Preference Reversals and the Measurement of Environmental Values

15 Pages Posted: 11 Feb 2009

See all articles by Julie R. Irwin

Julie R. Irwin

University of Texas - McCombs School of Business

Paul Slovic

Decision Research; University of Oregon - Department of Psychology

Sarah Lichtenstein

Decision Research

Gary McClelland

University of Colorado at Boulder - Department of Psychology

Date Written: January 1, 1993

Abstract

Numerous studies have demonstrated that theoretically equivalent measures of preference, such as choices and prices, can lead to systematically different preference orderings, known as preference reversals. Two major causes of preference reversals are the compatibility effect and the prominence effect. The present studies demonstrate that the combined effects of prominence and compatibility lead to predictable preference reversals in settings where improvements in air quality are compared with improvements in consumer commodities by two methods - willingness to pay for each improvement and choice (For which of the two improvements would you pay more? Which improvement is more valuable to you?). Willingness to pay leads to relatively greater preference for improved commodities; choice leads to relatively greater preference for improved air quality. These results extend the domain of preference reversals and pose a challenge to traditional theories of preference. At the applied level, these findings indicate the need to develop new methods for valuing environmental resources.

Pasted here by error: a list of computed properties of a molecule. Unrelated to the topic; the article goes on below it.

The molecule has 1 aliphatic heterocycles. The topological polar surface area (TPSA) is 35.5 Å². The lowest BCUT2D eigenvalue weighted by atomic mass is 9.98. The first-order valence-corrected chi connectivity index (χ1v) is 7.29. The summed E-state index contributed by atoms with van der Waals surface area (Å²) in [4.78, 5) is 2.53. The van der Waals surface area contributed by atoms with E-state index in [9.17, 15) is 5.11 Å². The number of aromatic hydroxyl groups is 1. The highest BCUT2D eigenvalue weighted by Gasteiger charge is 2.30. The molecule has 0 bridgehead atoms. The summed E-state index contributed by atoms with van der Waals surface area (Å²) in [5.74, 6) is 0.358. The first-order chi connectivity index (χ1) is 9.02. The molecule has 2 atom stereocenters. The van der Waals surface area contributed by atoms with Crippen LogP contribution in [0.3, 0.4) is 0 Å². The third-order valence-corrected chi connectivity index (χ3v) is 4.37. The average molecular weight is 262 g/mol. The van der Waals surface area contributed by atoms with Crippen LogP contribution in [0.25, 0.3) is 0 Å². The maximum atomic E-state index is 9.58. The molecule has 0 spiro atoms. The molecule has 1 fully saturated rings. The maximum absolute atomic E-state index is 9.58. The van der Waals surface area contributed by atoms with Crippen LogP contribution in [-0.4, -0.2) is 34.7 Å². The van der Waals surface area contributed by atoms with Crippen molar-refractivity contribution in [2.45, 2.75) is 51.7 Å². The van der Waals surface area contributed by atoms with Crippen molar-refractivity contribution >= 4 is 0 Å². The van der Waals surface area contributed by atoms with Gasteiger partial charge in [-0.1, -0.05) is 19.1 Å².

Keywords: behavioral economics, preference reversals, decision making, context effects, environmental values, compatibility, willingness to pay

JEL Classification: C91, D12

Suggested Citation

Irwin, Julie R. and Slovic, Paul and Lichtenstein, Sarah and McClelland, Gary, Preference Reversals and the Measurement of Environmental Values (January 1, 1993). Journal of Risk and Uncertainty, Vol. 6, No. 1, 1993. Available at SSRN: https://ssrn.com/abstract=1340208

Julie R. Irwin (Contact Author)

University of Texas - McCombs School of Business ( email )

Business,Government and Society Department
Austin, TX 78712
United States

Paul Slovic

Decision Research ( email )

1201 Oak Street, Suite 200
Eugene, OR 97401
United States
541-485-2400 (Phone)
541-485-2403 (Fax)

HOME PAGE: http://www.decisionresearch.org

University of Oregon - Department of Psychology ( email )

Eugene, OR 97403
United States
541-485-2400 (Phone)

Sarah Lichtenstein

Decision Research ( email )

1201 Oak Street, Suite 200
Eugene, OR 97401
United States

Gary McClelland

University of Colorado at Boulder - Department of Psychology ( email )

Boulder, 80309
United States

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